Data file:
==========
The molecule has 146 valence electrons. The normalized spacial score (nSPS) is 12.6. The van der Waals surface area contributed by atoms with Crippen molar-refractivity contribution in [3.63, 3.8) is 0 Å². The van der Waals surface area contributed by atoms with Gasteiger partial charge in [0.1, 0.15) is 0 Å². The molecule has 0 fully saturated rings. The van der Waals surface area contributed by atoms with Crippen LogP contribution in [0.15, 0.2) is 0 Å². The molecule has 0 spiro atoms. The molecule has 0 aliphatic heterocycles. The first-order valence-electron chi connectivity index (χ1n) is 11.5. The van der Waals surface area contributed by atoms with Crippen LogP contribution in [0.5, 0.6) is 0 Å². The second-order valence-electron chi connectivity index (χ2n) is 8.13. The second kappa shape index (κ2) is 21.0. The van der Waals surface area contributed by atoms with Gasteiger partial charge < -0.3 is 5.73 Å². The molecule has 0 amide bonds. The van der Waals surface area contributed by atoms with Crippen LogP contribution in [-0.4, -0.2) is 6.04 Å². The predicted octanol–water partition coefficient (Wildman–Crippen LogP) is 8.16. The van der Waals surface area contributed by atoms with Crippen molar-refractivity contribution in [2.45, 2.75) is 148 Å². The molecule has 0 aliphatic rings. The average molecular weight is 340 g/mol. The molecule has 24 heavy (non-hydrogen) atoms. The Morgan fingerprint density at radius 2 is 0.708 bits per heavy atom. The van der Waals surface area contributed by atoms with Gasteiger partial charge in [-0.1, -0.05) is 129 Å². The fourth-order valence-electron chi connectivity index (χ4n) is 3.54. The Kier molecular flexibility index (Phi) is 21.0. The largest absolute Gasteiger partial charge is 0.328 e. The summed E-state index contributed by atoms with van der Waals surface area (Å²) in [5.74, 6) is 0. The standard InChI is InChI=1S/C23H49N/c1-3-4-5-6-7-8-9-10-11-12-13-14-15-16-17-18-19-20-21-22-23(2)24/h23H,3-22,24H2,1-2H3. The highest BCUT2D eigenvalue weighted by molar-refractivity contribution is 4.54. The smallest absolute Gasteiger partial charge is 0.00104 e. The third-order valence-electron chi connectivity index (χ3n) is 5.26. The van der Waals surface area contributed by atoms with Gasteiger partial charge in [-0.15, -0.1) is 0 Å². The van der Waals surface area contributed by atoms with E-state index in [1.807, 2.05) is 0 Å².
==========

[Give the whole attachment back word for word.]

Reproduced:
The molecule has 146 valence electrons. The normalized spacial score (nSPS) is 12.6. The van der Waals surface area contributed by atoms with Crippen molar-refractivity contribution in [3.63, 3.8) is 0 Å². The van der Waals surface area contributed by atoms with Gasteiger partial charge in [0.1, 0.15) is 0 Å². The molecule has 0 fully saturated rings. The van der Waals surface area contributed by atoms with Crippen LogP contribution in [0.15, 0.2) is 0 Å². The molecule has 0 spiro atoms. The molecule has 0 aliphatic heterocycles. The first-order valence-electron chi connectivity index (χ1n) is 11.5. The van der Waals surface area contributed by atoms with Crippen LogP contribution in [0.5, 0.6) is 0 Å². The second-order valence-electron chi connectivity index (χ2n) is 8.13. The second kappa shape index (κ2) is 21.0. The van der Waals surface area contributed by atoms with Gasteiger partial charge < -0.3 is 5.73 Å². The molecule has 0 amide bonds. The van der Waals surface area contributed by atoms with Crippen LogP contribution in [-0.4, -0.2) is 6.04 Å². The predicted octanol–water partition coefficient (Wildman–Crippen LogP) is 8.16. The van der Waals surface area contributed by atoms with Crippen molar-refractivity contribution in [2.45, 2.75) is 148 Å². The molecule has 0 aliphatic rings. The average molecular weight is 340 g/mol. The molecule has 24 heavy (non-hydrogen) atoms. The Morgan fingerprint density at radius 2 is 0.708 bits per heavy atom. The van der Waals surface area contributed by atoms with Gasteiger partial charge in [-0.1, -0.05) is 129 Å². The fourth-order valence-electron chi connectivity index (χ4n) is 3.54. The Kier molecular flexibility index (Phi) is 21.0. The largest absolute Gasteiger partial charge is 0.328 e. The summed E-state index contributed by atoms with van der Waals surface area (Å²) in [5.74, 6) is 0. The standard InChI is InChI=1S/C23H49N/c1-3-4-5-6-7-8-9-10-11-12-13-14-15-16-17-18-19-20-21-22-23(2)24/h23H,3-22,24H2,1-2H3. The highest BCUT2D eigenvalue weighted by molar-refractivity contribution is 4.54. The smallest absolute Gasteiger partial charge is 0.00104 e. The third-order valence-electron chi connectivity index (χ3n) is 5.26. The van der Waals surface area contributed by atoms with Gasteiger partial charge in [-0.15, -0.1) is 0 Å². The van der Waals surface area contributed by atoms with E-state index in [1.807, 2.05) is 0 Å².